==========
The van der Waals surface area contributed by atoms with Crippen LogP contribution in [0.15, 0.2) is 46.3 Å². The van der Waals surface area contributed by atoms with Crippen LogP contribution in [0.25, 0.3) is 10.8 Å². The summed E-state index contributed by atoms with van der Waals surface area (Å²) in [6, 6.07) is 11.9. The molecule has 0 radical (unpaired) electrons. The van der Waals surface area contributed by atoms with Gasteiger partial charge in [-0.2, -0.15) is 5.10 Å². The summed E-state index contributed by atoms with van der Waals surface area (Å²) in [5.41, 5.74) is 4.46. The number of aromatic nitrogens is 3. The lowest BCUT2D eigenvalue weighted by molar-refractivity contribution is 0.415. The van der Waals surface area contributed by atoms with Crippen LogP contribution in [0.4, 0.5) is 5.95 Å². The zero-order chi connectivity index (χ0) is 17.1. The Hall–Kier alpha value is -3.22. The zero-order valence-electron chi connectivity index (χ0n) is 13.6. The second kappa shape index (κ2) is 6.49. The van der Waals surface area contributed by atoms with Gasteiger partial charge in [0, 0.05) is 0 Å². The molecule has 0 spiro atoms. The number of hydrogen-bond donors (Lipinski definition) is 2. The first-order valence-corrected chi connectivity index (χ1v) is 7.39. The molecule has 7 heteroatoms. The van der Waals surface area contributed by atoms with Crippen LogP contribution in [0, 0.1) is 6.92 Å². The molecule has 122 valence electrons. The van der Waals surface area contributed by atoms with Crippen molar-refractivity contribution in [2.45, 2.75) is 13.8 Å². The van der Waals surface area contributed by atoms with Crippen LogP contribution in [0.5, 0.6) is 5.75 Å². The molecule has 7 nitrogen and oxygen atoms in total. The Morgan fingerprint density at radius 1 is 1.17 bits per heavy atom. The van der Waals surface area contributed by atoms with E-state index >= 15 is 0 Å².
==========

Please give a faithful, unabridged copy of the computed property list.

The van der Waals surface area contributed by atoms with Crippen LogP contribution in [0.15, 0.2) is 46.3 Å². The van der Waals surface area contributed by atoms with Crippen LogP contribution in [0.25, 0.3) is 10.8 Å². The summed E-state index contributed by atoms with van der Waals surface area (Å²) in [6, 6.07) is 11.9. The molecule has 0 radical (unpaired) electrons. The van der Waals surface area contributed by atoms with Gasteiger partial charge in [-0.2, -0.15) is 5.10 Å². The summed E-state index contributed by atoms with van der Waals surface area (Å²) in [5.41, 5.74) is 4.46. The number of aromatic nitrogens is 3. The lowest BCUT2D eigenvalue weighted by molar-refractivity contribution is 0.415. The van der Waals surface area contributed by atoms with Crippen LogP contribution in [0.4, 0.5) is 5.95 Å². The zero-order chi connectivity index (χ0) is 17.1. The Hall–Kier alpha value is -3.22. The zero-order valence-electron chi connectivity index (χ0n) is 13.6. The second kappa shape index (κ2) is 6.49. The van der Waals surface area contributed by atoms with Gasteiger partial charge in [0, 0.05) is 0 Å². The molecule has 0 spiro atoms. The number of hydrogen-bond donors (Lipinski definition) is 2. The first-order valence-corrected chi connectivity index (χ1v) is 7.39. The molecule has 7 heteroatoms. The van der Waals surface area contributed by atoms with Crippen LogP contribution in [0, 0.1) is 6.92 Å². The molecule has 122 valence electrons. The van der Waals surface area contributed by atoms with Crippen molar-refractivity contribution in [2.45, 2.75) is 13.8 Å². The van der Waals surface area contributed by atoms with Crippen LogP contribution in [0.5, 0.6) is 5.75 Å². The molecule has 7 nitrogen and oxygen atoms in total. The Morgan fingerprint density at radius 1 is 1.17 bits per heavy atom. The van der Waals surface area contributed by atoms with E-state index >= 15 is 0 Å².